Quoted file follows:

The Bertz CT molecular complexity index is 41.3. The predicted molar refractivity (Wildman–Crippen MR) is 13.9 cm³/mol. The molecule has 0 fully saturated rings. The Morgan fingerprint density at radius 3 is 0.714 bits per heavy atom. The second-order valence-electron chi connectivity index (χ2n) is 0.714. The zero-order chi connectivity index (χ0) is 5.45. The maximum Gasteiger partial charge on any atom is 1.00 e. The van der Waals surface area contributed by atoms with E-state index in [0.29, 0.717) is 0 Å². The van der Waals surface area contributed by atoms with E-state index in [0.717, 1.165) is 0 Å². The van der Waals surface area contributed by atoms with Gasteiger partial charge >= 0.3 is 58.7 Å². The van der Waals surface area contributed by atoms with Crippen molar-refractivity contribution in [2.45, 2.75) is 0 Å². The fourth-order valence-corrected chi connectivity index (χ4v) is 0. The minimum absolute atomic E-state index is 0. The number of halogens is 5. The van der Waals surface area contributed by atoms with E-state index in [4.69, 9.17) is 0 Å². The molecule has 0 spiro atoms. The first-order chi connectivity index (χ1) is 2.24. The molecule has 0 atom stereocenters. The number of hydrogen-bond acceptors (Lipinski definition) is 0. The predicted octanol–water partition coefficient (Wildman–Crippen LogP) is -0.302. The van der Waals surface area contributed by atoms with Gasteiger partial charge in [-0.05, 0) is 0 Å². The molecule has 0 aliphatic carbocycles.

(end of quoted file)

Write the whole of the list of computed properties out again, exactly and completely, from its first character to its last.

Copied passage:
The Bertz CT molecular complexity index is 41.3. The predicted molar refractivity (Wildman–Crippen MR) is 13.9 cm³/mol. The molecule has 0 fully saturated rings. The Morgan fingerprint density at radius 3 is 0.714 bits per heavy atom. The second-order valence-electron chi connectivity index (χ2n) is 0.714. The zero-order chi connectivity index (χ0) is 5.45. The maximum Gasteiger partial charge on any atom is 1.00 e. The van der Waals surface area contributed by atoms with E-state index in [0.29, 0.717) is 0 Å². The van der Waals surface area contributed by atoms with E-state index in [0.717, 1.165) is 0 Å². The van der Waals surface area contributed by atoms with Gasteiger partial charge >= 0.3 is 58.7 Å². The van der Waals surface area contributed by atoms with Crippen molar-refractivity contribution in [2.45, 2.75) is 0 Å². The fourth-order valence-corrected chi connectivity index (χ4v) is 0. The minimum absolute atomic E-state index is 0. The number of halogens is 5. The van der Waals surface area contributed by atoms with E-state index in [4.69, 9.17) is 0 Å². The molecule has 0 spiro atoms. The first-order chi connectivity index (χ1) is 2.24. The molecule has 0 atom stereocenters. The number of hydrogen-bond acceptors (Lipinski definition) is 0. The predicted octanol–water partition coefficient (Wildman–Crippen LogP) is -0.302. The van der Waals surface area contributed by atoms with Gasteiger partial charge in [-0.05, 0) is 0 Å². The molecule has 0 aliphatic carbocycles.